Bulletproof -- reviewed by Mimi Carmen

This should have been an easy evening, even though it was hot. So why did Cal and his friends go to the meeting of the school board? The evening may have been hot, but Cal was cool, all easy-going, single, male, and in a bar with Dave and Katie, just looking for his first Sidecar of the evening, bar snacks, and small talk. And, of course, no thinking beyond the ball game on the television over the bar. But instead, it was the sticker on his friend's daughter's ninth grade biology book, his friend took out of his brief case and thumped right there on the bar, as if it was the devil warning them of what was going on in the schools. And they hadn't helped, they didn't even vote. "It's not fucking funny, "Cal. You can laugh---you haven't got a kid in school," Dave told him.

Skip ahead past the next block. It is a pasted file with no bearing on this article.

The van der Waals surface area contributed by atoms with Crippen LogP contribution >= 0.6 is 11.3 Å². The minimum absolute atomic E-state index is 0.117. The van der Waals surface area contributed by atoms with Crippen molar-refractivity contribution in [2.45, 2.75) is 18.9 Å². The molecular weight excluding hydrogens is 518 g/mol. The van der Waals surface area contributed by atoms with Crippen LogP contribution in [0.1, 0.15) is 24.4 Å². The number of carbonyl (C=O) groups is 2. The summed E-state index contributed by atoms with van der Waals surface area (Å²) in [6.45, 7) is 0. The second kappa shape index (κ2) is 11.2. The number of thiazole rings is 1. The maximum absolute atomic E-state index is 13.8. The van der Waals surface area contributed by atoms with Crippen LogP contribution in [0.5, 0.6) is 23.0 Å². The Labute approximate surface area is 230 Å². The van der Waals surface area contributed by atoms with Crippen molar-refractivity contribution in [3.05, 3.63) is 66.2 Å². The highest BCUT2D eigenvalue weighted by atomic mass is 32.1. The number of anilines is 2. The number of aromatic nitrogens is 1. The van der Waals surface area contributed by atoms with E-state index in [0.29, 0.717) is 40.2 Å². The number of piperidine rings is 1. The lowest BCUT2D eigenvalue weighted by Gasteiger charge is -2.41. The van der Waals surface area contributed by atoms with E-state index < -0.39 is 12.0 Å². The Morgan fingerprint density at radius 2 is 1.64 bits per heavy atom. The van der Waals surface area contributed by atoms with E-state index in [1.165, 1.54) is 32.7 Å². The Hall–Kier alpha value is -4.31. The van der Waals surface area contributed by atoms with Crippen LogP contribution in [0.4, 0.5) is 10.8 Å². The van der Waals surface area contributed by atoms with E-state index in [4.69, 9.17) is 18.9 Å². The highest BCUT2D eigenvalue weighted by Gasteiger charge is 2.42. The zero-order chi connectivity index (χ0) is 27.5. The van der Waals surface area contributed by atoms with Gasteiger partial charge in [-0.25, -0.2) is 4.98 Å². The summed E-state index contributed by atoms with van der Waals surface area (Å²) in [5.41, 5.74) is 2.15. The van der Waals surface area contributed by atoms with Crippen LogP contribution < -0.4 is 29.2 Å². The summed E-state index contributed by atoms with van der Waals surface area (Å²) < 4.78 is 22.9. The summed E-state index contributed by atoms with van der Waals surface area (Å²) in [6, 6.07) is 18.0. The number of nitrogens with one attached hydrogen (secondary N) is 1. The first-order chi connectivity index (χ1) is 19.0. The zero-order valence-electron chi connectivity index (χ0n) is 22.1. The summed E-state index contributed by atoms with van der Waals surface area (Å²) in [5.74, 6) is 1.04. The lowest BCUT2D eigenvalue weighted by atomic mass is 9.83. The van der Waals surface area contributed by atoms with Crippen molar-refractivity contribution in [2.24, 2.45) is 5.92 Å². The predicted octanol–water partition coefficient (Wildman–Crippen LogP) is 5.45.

That's the way this psychological, scientific, thought-provoking story leads us into the issues of where we come from, where Jesus resides. And questions on what's up with religion in text books spring out, like tennis balls springing over the net. "No theory is Bulletproof," he said, raising his voice." And it stirs up "anger, resentfulness, helplessness" in Cal, and even in us. (Have we also shoved these issues under the rug?) But you never know, this is a very strange world, and a little girl appears, as if she's an angel from what people believe is heaven, and we gasp. And in the end, knowing T.C.Boyle, there is a surprise.